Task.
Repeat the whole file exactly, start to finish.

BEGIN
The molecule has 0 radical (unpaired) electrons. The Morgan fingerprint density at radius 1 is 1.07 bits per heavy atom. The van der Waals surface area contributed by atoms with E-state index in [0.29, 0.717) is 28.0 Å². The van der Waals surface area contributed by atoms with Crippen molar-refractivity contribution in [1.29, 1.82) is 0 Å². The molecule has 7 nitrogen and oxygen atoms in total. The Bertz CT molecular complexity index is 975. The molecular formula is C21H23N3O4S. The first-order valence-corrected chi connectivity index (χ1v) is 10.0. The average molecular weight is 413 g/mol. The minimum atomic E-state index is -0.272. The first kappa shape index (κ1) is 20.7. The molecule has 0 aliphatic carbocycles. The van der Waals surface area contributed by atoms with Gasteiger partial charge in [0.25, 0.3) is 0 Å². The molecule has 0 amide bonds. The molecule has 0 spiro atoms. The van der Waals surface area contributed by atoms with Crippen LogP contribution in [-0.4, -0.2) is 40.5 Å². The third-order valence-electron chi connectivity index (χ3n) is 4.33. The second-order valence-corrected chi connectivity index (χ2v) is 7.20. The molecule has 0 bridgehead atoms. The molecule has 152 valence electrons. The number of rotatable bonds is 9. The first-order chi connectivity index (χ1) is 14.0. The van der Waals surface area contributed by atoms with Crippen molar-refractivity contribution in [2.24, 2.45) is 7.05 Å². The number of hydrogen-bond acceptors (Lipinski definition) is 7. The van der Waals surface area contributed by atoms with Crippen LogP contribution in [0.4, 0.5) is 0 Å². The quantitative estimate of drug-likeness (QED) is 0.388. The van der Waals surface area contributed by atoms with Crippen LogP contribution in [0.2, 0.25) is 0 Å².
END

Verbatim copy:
The molecule has 0 radical (unpaired) electrons. The Morgan fingerprint density at radius 1 is 1.07 bits per heavy atom. The van der Waals surface area contributed by atoms with E-state index in [0.29, 0.717) is 28.0 Å². The van der Waals surface area contributed by atoms with Crippen molar-refractivity contribution in [1.29, 1.82) is 0 Å². The molecule has 7 nitrogen and oxygen atoms in total. The Bertz CT molecular complexity index is 975. The molecular formula is C21H23N3O4S. The first-order valence-corrected chi connectivity index (χ1v) is 10.0. The average molecular weight is 413 g/mol. The minimum atomic E-state index is -0.272. The first kappa shape index (κ1) is 20.7. The molecule has 0 aliphatic carbocycles. The van der Waals surface area contributed by atoms with Gasteiger partial charge in [0.25, 0.3) is 0 Å². The molecule has 0 amide bonds. The molecule has 0 spiro atoms. The van der Waals surface area contributed by atoms with Crippen LogP contribution in [-0.4, -0.2) is 40.5 Å². The third-order valence-electron chi connectivity index (χ3n) is 4.33. The second-order valence-corrected chi connectivity index (χ2v) is 7.20. The molecule has 0 bridgehead atoms. The molecule has 152 valence electrons. The number of rotatable bonds is 9. The first-order chi connectivity index (χ1) is 14.0. The van der Waals surface area contributed by atoms with Crippen molar-refractivity contribution in [2.24, 2.45) is 7.05 Å². The number of hydrogen-bond acceptors (Lipinski definition) is 7. The van der Waals surface area contributed by atoms with Crippen LogP contribution in [0.4, 0.5) is 0 Å². The quantitative estimate of drug-likeness (QED) is 0.388. The van der Waals surface area contributed by atoms with Crippen LogP contribution in [0.2, 0.25) is 0 Å².